We have published a number of datasheets that are available to our members. The list of these downloadable PDF documents is below. Members who have logged into the site may click on the links to download them.

Datasheet 1. Engraved Gemstones: A Guide for the Small Finds Specialist by Dr Martin Henig

Extract from the datasheet:

"This datasheet is not intended to be yet another general chapter on Roman engraved gems of which there are several by myself as well as by other writed on glyptics. It is aimed very deliberately at the rather select constituency among archaeologists who are fascinated by material culture, especially small finds..."

Datasheet 2. Jet, Shale and Other Allied Materials by Lindsay Allason-Jones

Extract from the datasheet:

"The term jet has been used over the years to refer to any material that is black and can take a shine. This has included true jet, shale, coals, and asphalt. It has, however, become increasingly important that artefacts made from these different materials are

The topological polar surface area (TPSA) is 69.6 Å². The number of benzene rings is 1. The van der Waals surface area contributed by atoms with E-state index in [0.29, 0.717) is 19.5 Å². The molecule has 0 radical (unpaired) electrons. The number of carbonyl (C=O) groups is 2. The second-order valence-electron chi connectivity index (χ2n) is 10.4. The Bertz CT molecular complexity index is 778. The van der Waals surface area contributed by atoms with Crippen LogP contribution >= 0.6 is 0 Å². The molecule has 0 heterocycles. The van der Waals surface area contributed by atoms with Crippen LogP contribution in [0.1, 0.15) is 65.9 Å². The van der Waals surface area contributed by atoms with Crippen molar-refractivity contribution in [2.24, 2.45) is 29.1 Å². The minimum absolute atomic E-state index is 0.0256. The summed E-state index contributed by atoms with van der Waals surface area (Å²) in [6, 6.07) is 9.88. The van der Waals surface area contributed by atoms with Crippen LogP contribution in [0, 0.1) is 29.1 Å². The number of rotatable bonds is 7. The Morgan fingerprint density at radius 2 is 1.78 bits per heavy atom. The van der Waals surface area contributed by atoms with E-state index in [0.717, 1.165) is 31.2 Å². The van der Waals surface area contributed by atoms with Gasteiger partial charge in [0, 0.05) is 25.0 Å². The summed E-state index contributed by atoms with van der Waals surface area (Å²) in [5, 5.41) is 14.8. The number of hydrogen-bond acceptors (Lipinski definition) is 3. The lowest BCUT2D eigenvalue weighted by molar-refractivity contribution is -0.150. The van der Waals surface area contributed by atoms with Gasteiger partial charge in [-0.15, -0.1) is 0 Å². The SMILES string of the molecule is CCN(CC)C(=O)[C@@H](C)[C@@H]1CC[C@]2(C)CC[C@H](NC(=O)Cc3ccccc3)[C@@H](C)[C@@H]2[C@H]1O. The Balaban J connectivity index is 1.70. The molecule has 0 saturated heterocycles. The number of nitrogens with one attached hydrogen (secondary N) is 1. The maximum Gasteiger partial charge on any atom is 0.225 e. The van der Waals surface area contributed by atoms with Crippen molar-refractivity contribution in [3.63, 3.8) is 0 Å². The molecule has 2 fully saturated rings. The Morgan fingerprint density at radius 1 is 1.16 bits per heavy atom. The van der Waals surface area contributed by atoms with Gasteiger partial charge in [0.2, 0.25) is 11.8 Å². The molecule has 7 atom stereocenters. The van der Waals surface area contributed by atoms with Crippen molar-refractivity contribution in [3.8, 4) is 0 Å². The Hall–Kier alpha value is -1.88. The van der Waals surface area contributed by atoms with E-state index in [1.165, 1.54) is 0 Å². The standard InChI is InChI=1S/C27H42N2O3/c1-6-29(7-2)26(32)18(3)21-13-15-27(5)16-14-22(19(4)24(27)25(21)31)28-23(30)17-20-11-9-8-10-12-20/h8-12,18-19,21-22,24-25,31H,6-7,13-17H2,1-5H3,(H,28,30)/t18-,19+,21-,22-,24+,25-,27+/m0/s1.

accurately identified in order to facilitate their longterm conservation and for their significance for Roman Britain to be correctly assessed."

Datasheet 3. Roman Beads by Barbara Birley

Extract from the datasheet:

"Beads are technically small objects, perforated with a hole for stringing or attaching. They can be made from a variety of materials including gold, silver, precious or semi-precious stone, glass, shells, seed or bone. Their function in the past, as it is today, was largely decorative. Beads are commonly found on archaeological sites and can be identified by their material, colour, shape and size."

Datasheet 4. Roman Seal Boxes by Colin Andrews

Extract from the datasheet:

"Seal-boxes are small, hinged, copper alloy boxes. The primary constituent parts are a base with a centrally placed arrangement of 3 - 5 holes, usually about 1mm in diameter, and a lid; both parts are cast (Fig 1). They are quite small ranging in size from 2 to 5 cm. The basic shapes are circular, leaf or piriform, square and lozenge, but there are many significant variations within these basic shape groups. In addition there are also some rarer shapes which fit none of these categories. In other parts of the empire  some examples are known made from bone and even ivory (Derks & Roymans 2002, 91 n.23). The lids are often decorated, using a range of techniques, but in Britain enamel decoration is the most common..."

Datasheet 5. The Wirral Brooch: a Regional Romano-British Brooch Type by Frances McIntosh